Caesarean section rates from Malaysian tertiary hospitals using Robson’s 10-group classification
Karalasingam, Shamala Devi
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Karalasingam, S.D., Jeganathan, R., Jegasothy, R. and Reidpath, D.D. (2020) ‘Caesarean section rates from Malaysian tertiary hospitals using Robson’s 10-group classification’, BMC Pregnancy and Childbirth, 20(1), p. 64. Available at: https://doi.org/10.1186/s12884-020-2760-2.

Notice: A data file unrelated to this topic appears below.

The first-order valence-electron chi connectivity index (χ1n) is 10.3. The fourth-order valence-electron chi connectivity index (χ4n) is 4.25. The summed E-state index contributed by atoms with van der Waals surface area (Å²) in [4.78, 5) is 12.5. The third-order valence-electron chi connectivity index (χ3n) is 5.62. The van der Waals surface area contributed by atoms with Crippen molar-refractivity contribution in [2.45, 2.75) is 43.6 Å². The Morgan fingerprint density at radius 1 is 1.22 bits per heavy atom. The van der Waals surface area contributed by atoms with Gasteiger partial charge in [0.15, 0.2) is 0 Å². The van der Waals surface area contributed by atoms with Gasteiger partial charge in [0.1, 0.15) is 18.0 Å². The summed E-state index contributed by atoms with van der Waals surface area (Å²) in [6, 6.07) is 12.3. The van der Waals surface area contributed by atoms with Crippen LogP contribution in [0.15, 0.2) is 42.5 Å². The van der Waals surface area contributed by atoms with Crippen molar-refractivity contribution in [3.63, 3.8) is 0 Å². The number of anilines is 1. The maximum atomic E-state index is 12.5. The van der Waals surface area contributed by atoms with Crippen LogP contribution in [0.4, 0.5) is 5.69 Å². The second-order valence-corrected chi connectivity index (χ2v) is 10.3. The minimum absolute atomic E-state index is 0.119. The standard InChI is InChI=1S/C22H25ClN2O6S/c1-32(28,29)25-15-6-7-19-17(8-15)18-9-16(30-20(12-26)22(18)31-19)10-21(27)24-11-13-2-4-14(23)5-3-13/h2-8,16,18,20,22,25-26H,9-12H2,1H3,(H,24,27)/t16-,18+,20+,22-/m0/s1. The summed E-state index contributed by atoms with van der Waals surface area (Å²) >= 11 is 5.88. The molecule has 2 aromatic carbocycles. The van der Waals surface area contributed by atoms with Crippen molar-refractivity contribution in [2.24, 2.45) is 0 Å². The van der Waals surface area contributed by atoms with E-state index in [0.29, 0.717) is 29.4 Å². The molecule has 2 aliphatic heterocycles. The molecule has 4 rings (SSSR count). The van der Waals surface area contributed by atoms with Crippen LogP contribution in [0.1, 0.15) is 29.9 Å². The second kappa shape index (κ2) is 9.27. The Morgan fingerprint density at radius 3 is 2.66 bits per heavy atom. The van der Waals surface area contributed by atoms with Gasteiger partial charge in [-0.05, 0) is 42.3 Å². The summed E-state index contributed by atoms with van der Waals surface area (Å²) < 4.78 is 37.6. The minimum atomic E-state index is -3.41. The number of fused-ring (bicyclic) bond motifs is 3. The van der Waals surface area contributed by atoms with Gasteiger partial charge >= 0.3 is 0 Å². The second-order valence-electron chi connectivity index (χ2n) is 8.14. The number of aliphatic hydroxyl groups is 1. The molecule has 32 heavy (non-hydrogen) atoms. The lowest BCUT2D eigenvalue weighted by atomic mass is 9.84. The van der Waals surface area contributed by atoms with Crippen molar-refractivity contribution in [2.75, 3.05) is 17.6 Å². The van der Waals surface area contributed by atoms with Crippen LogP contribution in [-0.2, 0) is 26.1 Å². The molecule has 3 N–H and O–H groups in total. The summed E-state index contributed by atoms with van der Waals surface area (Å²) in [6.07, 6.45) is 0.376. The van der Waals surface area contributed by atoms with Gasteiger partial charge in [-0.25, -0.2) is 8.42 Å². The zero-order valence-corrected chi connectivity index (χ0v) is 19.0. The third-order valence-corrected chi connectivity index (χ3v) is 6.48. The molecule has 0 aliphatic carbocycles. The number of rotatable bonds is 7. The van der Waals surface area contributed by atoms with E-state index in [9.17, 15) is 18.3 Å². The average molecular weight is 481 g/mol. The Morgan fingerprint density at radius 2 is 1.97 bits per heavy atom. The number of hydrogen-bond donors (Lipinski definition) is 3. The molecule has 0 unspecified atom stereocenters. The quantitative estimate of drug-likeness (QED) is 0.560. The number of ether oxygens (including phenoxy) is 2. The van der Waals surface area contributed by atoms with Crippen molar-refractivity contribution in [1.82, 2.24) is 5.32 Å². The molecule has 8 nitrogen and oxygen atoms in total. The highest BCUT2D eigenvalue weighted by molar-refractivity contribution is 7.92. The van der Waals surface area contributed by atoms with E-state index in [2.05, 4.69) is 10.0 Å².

Background Rising caesarean section rates is a concern worldwide. This study aimed to use Robson’s ten group classification to identify which groups of women were contributing most to the rising caesarean section rates in Malaysian tertiary hospitals and to compare between hospitals, using a common standard set of variables. Methods A 5-year (2011–2015) cross-sectional study was conducted using data from the Malaysian National Obstetrics Registry (NOR). A total of 608,747 deliveries were recorded from 11 tertiary state hospitals and 1 tertiary hospital from the Federal territory. Results During the study period, there were 141,257 Caesarean sections (23.2%). Caesarean sections in Group 1 (nulliparous term pregnancy in spontaneous labour) and Group 3 (multiparous term pregnancy in spontaneous labour) had an increasing trend from 2011 to 2015. The group that contributed most to the overall caesarean section rates was Group 5 (multiparous, singleton, cephalic≥37 weeks with previous caesarean section) and the rates remained high during the 5-year study period. Groups 6, 7 and 9 had the highest caesarean section rates but they made the smallest contribution to the overall rates. Conclusions Like many countries, the rate of caesarean section has risen over time, and the rise is driven by caesarean section in low-risk groups. There was an important hospital to hospital variation. The rise in caesarean section rates reflects a globally disturbing trend, and changes in policy and training that creates a uniform standard across hospitals should be considered.